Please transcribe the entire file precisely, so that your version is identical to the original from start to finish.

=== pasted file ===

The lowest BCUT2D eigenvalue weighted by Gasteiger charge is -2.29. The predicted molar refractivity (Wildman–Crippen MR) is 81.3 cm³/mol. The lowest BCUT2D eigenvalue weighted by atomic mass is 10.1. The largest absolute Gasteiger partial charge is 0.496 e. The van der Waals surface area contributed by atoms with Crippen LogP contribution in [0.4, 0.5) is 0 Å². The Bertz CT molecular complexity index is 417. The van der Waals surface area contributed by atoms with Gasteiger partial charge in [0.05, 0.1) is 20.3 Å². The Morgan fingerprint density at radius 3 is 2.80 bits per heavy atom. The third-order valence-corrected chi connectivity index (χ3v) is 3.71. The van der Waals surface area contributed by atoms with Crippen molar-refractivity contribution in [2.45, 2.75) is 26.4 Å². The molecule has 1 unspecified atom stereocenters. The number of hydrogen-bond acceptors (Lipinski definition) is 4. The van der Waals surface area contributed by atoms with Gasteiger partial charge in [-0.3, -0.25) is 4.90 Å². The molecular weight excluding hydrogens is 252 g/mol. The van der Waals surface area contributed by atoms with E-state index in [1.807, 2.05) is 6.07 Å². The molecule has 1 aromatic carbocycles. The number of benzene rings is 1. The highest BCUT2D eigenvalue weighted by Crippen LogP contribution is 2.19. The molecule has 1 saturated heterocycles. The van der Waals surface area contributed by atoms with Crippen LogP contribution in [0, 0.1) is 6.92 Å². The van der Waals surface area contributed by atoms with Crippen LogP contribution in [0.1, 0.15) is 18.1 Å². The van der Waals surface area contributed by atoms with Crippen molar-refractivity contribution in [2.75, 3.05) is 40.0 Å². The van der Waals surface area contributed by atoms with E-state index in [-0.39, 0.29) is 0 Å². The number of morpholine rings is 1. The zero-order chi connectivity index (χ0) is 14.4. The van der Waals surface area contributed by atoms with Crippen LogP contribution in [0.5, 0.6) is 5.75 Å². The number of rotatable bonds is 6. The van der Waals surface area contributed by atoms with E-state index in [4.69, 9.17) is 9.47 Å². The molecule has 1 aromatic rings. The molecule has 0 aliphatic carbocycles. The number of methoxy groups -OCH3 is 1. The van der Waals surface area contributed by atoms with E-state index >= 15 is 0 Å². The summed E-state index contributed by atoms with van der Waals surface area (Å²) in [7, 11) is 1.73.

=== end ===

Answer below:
The lowest BCUT2D eigenvalue weighted by Gasteiger charge is -2.29. The predicted molar refractivity (Wildman–Crippen MR) is 81.3 cm³/mol. The lowest BCUT2D eigenvalue weighted by atomic mass is 10.1. The largest absolute Gasteiger partial charge is 0.496 e. The van der Waals surface area contributed by atoms with Crippen LogP contribution in [0.4, 0.5) is 0 Å². The Bertz CT molecular complexity index is 417. The van der Waals surface area contributed by atoms with Gasteiger partial charge in [0.05, 0.1) is 20.3 Å². The Morgan fingerprint density at radius 3 is 2.80 bits per heavy atom. The third-order valence-corrected chi connectivity index (χ3v) is 3.71. The van der Waals surface area contributed by atoms with Crippen molar-refractivity contribution in [2.45, 2.75) is 26.4 Å². The molecule has 1 unspecified atom stereocenters. The number of hydrogen-bond acceptors (Lipinski definition) is 4. The van der Waals surface area contributed by atoms with Gasteiger partial charge in [-0.3, -0.25) is 4.90 Å². The molecular weight excluding hydrogens is 252 g/mol. The van der Waals surface area contributed by atoms with E-state index in [1.807, 2.05) is 6.07 Å². The molecule has 1 aromatic carbocycles. The number of benzene rings is 1. The highest BCUT2D eigenvalue weighted by Crippen LogP contribution is 2.19. The molecule has 1 saturated heterocycles. The van der Waals surface area contributed by atoms with Crippen LogP contribution in [0, 0.1) is 6.92 Å². The van der Waals surface area contributed by atoms with Crippen LogP contribution in [0.1, 0.15) is 18.1 Å². The van der Waals surface area contributed by atoms with Crippen molar-refractivity contribution in [2.75, 3.05) is 40.0 Å². The van der Waals surface area contributed by atoms with E-state index in [-0.39, 0.29) is 0 Å². The number of morpholine rings is 1. The zero-order chi connectivity index (χ0) is 14.4. The van der Waals surface area contributed by atoms with Crippen LogP contribution in [0.5, 0.6) is 5.75 Å². The number of rotatable bonds is 6. The van der Waals surface area contributed by atoms with E-state index in [4.69, 9.17) is 9.47 Å². The molecule has 1 aromatic rings. The molecule has 0 aliphatic carbocycles. The number of methoxy groups -OCH3 is 1. The van der Waals surface area contributed by atoms with E-state index >= 15 is 0 Å². The summed E-state index contributed by atoms with van der Waals surface area (Å²) in [7, 11) is 1.73.